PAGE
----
The weather this Labor Day weekend hasn’t been too congenial for a cookout. It seems Mother Nature has been in a changeable mood, sunny for a while, then cloudy, then stormy, and hot and muggy the whole while. So I took the chicken I was meaning to grill indoors and gave it an old-fashioned treatment that brought me back to Angelina’s Sunday dinners: cut up in pieces, mixed with potatoes, drizzled with a generous measure of oil and seasonings and roasted in the oven. Nothing could be simpler or more satisfying.
Angelina had her own take on the classic Italian baked chicken and potatoes, which is usually made with garlic and rosemary. Angelina used more onion than garlic, which gives the dish a pleasant, mellow sweetness, and substituted parsley for the rosemary. And she added a bit of parmesan cheese (not too much) for extra savoriness. Sometimes she added a bit of chopped tomato, too. The result is not very pretty to look at perhaps, and it certainly isn’t elegant. But it is honest, unpretentious cooking, and it sure is delicious eating!
- 1 young chicken, cut into serving pieces
- 4-6 medium potatoes, peeled and cut into wedges
- 1-2 cloves of garlic
- 1 médium onion, finely sliced
- 50g (1/2 cup) grated parmesan cheese
- A handful of parsley, finely chopped
- Olive oil
- Salt and pepper
- A few ripe tomatoes, roughly chopped
Mix all the ingredients in a large mixing bowl. Be very generous with the salt, pepper and especially the olive oil.
Arrange the chicken and potatoes in a baking dish large enough to accommodate the ingredients. (The chicken needs to be in a single layer, with potatoes strewn around them.) Drizzle any remaining oil from the mixing bowl, together with a bit of white wine or water over all.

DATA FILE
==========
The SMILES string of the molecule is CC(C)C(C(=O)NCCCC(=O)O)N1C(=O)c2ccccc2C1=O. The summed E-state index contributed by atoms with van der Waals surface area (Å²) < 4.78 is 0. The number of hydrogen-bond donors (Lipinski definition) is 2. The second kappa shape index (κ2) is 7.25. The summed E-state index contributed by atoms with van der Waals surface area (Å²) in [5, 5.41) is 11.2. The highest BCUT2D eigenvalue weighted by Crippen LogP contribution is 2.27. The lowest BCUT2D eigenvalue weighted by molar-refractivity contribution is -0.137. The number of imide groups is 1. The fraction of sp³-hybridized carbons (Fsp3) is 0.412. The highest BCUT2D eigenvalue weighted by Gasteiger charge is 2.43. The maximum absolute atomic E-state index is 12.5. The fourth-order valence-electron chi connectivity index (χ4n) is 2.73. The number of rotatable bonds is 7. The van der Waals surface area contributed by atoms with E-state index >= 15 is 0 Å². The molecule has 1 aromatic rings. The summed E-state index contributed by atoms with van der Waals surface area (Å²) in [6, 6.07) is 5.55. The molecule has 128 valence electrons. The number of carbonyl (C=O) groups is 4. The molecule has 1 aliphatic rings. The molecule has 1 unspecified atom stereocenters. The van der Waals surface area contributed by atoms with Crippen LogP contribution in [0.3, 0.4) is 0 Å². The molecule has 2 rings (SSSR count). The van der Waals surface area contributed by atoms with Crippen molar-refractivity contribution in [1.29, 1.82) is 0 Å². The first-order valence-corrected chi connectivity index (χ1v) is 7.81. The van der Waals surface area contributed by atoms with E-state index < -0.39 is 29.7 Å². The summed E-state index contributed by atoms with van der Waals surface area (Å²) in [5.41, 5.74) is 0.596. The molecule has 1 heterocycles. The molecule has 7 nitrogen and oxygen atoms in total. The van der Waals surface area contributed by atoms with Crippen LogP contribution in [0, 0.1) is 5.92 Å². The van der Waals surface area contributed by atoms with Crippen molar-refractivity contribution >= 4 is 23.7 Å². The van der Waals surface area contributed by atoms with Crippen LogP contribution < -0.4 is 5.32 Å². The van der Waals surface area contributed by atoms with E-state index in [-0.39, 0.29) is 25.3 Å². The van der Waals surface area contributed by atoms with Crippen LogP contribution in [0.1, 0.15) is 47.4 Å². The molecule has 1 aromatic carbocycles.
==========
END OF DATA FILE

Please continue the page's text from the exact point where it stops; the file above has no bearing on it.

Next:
Roast in a moderately hot oven (375°F/190°C) for an hour, or until the chicken and potatoes are cooked through and golden brown. Turn the ingredients once or twice during the roasting process for even cooking, and baste it from time to time with the oil and cooking juices. But let it alone for the last 10 minutes to allow a nice crust to form. If, on the other hand, the chicken seems to be browning too quickly, lower the temperature a bit (to 180°C/350°F).
Let the dish rest for at least 15 minutes or so before serving, so the juices can be absorbed back into the chicken and potatoes.
The real secret of making a delicious chicken and potatoes is not to go light on the seasonings, in particular the oil and salt. Yes, I know, I know… but if you want that old fashioned taste, you just can’t skimp on either. When you take the dish out of the oven, it will seem to be swimming in oil—that’s the way it should be. After the dish rests—and resting is the other key step here—the oil will be drawn back into the chicken and potatoes and infuse it with unctuous deliciousness. Other than that, as you can see, the dish practically cooks itself.
You want a young chicken, a ‘fryer’ rather than a roaster, cut into ten pieces: two drumsticks, two thighs, two wings, and each breast (bone in) cut into two. Each piece should be small enough that the seasonings can really penetrate the meat. For the same reason, you should give the chicken a long cooking time as indicated in the recipe. Don’t worry, the generous amount of oil will keep the chicken from drying out, so long as you turn and baste the pieces as directed.
Some recipes will call for splashing a little white wine on your chicken and potatoes before placing them in the oven. Angelina didn’t do that but there’s nothing to stop you if you want to. I do find that modern chickens tend to give off quite a bit of liquid on their own, however, so judge for yourself.
Long-time readers may recognize chicken and potatoes as a close relative to another meat and potato dish: agnello e patate al forno, which we featured some time back.